Horning Wire Corporation, an Illinois Corporation, Plaintiff-appellant, v. the Home Indemnity Company, Defendant-appellee, 8 F.3d 587 (7th Cir. 1993)

Annotate this Case
US Court of Appeals for the Seventh Circuit - 8 F.3d 587 (7th Cir. 1993) Argued Sept. 21, 1993. Decided Oct. 29, 1993

Thomas P. Stepanich, Conzelman, Snarski & Stepanich, Waukegan, IL (argued), for plaintiff-appellant.

Henry R. Daar (argued), Steven B. Fisher, Kostow & Daar, Chicago, IL, for defendant-appellee.

Before POSNER, Chief Judge, CUMMINGS and CUDAHY, Circuit Judges.

CUDAHY, Circuit Judge.


The Horning Wire Corporation uses cresylic acid in its manufacturing process. The solvent is stored in six underground tanks located on Horning Wire's property and is transported to Horning Wire's plant via underground pipelines. In June 1989, the company discovered that cresylic acid was leaking from one of its pipelines. Recognizing the environmental danger (and accompanying liability),1  it hired a waste-removal contractor, which removed approximately 900 cubic yards of contaminated soil from Horning Wire's property. The cleanup cost Horning Wire almost $240,000. The company then sought reimbursement in this amount from its insurance carrier, Home Insurance Co.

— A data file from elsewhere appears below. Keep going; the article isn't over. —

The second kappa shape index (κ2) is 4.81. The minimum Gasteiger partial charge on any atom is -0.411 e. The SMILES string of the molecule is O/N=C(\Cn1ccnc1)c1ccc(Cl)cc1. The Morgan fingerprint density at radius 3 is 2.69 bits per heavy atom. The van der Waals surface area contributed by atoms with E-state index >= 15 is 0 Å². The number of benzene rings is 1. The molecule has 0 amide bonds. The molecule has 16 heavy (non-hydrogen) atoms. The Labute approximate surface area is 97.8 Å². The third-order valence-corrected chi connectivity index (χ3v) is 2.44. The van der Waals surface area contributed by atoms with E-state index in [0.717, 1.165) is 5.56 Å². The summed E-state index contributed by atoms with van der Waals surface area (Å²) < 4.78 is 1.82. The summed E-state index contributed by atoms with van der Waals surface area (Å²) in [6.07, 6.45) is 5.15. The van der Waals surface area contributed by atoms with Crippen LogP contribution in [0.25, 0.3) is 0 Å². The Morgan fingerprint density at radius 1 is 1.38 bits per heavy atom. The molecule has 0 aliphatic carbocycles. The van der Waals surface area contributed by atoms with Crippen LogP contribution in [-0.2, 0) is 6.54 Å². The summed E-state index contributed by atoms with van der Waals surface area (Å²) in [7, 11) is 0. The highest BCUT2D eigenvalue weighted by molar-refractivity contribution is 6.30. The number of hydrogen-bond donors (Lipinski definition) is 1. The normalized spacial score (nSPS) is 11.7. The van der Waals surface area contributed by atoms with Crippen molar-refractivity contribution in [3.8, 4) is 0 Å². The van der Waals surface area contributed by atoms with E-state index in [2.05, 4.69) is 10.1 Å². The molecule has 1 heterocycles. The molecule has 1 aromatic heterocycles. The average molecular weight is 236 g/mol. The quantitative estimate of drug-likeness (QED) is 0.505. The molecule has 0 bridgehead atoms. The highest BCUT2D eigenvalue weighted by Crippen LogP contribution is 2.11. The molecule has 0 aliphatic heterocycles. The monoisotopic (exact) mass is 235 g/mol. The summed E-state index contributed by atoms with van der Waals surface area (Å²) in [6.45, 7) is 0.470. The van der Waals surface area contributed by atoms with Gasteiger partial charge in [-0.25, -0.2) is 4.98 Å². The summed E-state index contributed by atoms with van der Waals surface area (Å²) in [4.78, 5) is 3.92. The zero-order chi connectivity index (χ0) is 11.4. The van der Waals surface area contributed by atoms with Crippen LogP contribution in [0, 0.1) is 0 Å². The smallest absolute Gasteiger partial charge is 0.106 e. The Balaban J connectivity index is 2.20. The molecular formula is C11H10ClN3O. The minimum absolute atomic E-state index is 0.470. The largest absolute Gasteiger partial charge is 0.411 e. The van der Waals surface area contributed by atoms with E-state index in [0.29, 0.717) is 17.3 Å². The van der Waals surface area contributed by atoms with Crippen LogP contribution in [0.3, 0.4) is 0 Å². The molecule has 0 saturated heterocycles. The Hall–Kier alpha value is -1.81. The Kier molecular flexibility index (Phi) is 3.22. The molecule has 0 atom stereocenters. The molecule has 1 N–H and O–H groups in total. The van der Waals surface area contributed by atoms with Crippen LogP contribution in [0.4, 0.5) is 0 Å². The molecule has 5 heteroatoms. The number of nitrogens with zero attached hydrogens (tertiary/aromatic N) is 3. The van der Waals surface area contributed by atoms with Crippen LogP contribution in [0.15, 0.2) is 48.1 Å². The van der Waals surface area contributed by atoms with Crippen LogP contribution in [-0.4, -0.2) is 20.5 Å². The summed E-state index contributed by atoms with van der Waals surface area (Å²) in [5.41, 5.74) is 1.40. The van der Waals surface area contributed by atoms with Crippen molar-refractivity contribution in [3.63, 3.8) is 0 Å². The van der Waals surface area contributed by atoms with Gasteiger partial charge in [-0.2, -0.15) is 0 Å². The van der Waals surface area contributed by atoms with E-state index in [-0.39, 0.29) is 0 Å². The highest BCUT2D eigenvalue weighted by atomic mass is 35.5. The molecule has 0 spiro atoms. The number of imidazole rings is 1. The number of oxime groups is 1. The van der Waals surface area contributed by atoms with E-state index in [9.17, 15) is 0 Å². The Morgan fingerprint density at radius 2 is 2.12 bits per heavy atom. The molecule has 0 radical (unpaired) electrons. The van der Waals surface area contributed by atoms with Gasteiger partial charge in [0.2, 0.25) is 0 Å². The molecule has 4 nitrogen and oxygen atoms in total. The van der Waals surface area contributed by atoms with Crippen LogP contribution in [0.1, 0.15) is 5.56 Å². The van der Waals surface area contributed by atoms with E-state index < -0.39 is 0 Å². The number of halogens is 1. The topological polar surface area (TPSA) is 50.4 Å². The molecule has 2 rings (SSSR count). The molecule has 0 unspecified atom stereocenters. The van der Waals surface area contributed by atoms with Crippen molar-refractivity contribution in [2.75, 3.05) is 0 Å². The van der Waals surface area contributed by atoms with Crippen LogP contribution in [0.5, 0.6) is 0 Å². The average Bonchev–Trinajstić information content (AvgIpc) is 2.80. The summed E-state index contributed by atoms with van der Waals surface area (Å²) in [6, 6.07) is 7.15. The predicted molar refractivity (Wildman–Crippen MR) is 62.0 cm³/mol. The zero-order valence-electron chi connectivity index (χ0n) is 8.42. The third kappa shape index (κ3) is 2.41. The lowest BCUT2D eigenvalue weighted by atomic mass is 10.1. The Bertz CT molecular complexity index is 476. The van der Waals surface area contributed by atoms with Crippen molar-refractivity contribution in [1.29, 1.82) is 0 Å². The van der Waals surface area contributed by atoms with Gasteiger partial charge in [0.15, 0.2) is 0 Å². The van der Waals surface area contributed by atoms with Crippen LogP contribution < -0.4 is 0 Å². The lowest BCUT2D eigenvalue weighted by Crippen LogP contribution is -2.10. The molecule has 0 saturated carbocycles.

Yet when Home Insurance asked Horning Wire to document its loss, Horning Wire inexplicably stalled. Only after three requests and seven months did Horning Wire finally supply the insurance company with the requested documentation. It was then Home Insurance's turn to delay. After entering into a "non-waiver agreement" with Horning Wire, it took Home Insurance nine months to decide that Horning Wire was pressing a claim for damage to land, and that the policy expressly excluded such damage from its coverage. On March 5, 1991, Home Insurance told Horning Wire that it was denying coverage for the claim.

Horning Wire thereafter brought this action in Illinois state court. Home Insurance (from whom Horning Wire is diverse) removed the matter, pursuant to 28 U.S.C. § 1441(a), to the district court. The magistrate judge (to whom the district court, with the parties' consent, assigned the matter) entered summary judgment in favor of Home Insurance. Horning Wire, as 28 U.S.C. § 636(c) (1) allows, brings this appeal, claiming that it should be entitled to proceed to trial on three theories: (1) breach of contract, (2) waiver and estoppel and (3) Illinois statutory causes of action. Because none of these theories provides Horning Wire with a cause of action against Home Insurance, we affirm.

The 23-page insurance policy, whose terms control this action, provides that: